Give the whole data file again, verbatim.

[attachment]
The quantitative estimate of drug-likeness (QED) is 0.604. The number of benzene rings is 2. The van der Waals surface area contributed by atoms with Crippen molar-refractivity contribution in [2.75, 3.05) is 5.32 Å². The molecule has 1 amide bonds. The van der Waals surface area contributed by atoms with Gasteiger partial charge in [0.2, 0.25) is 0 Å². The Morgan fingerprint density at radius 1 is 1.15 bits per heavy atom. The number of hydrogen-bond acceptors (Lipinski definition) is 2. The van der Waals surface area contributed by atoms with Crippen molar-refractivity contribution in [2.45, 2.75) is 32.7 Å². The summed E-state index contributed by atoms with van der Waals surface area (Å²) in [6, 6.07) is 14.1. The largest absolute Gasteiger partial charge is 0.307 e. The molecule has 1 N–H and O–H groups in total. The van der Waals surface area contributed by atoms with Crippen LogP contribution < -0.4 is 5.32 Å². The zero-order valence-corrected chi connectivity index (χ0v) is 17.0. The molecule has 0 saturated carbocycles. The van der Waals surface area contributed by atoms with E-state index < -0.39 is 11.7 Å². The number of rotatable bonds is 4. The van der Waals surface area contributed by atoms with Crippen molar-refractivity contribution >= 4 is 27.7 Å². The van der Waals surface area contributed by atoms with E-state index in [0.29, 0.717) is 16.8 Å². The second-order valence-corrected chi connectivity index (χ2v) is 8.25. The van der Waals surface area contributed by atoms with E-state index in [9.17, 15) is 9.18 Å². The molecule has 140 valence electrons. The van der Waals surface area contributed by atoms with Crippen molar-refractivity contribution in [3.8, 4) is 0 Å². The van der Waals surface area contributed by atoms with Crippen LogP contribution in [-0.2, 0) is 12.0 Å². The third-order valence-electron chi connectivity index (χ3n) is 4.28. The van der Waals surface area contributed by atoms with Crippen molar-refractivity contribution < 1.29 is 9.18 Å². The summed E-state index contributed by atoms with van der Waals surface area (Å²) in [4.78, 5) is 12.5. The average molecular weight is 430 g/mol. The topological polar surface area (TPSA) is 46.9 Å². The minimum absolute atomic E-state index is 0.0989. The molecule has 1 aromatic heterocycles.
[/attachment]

The quantitative estimate of drug-likeness (QED) is 0.604. The number of benzene rings is 2. The van der Waals surface area contributed by atoms with Crippen molar-refractivity contribution in [2.75, 3.05) is 5.32 Å². The molecule has 1 amide bonds. The van der Waals surface area contributed by atoms with Gasteiger partial charge in [0.2, 0.25) is 0 Å². The Morgan fingerprint density at radius 1 is 1.15 bits per heavy atom. The number of hydrogen-bond acceptors (Lipinski definition) is 2. The van der Waals surface area contributed by atoms with Crippen molar-refractivity contribution in [2.45, 2.75) is 32.7 Å². The summed E-state index contributed by atoms with van der Waals surface area (Å²) in [6, 6.07) is 14.1. The largest absolute Gasteiger partial charge is 0.307 e. The molecule has 1 N–H and O–H groups in total. The van der Waals surface area contributed by atoms with Crippen LogP contribution < -0.4 is 5.32 Å². The zero-order valence-corrected chi connectivity index (χ0v) is 17.0. The molecule has 0 saturated carbocycles. The van der Waals surface area contributed by atoms with E-state index < -0.39 is 11.7 Å². The number of rotatable bonds is 4. The van der Waals surface area contributed by atoms with Crippen molar-refractivity contribution >= 4 is 27.7 Å². The van der Waals surface area contributed by atoms with E-state index in [0.29, 0.717) is 16.8 Å². The second-order valence-corrected chi connectivity index (χ2v) is 8.25. The van der Waals surface area contributed by atoms with E-state index in [9.17, 15) is 9.18 Å². The molecule has 140 valence electrons. The van der Waals surface area contributed by atoms with Crippen molar-refractivity contribution in [3.8, 4) is 0 Å². The van der Waals surface area contributed by atoms with Crippen LogP contribution in [-0.2, 0) is 12.0 Å². The third-order valence-electron chi connectivity index (χ3n) is 4.28. The van der Waals surface area contributed by atoms with Crippen molar-refractivity contribution < 1.29 is 9.18 Å². The summed E-state index contributed by atoms with van der Waals surface area (Å²) in [4.78, 5) is 12.5. The average molecular weight is 430 g/mol. The topological polar surface area (TPSA) is 46.9 Å². The minimum absolute atomic E-state index is 0.0989. The molecule has 1 aromatic heterocycles.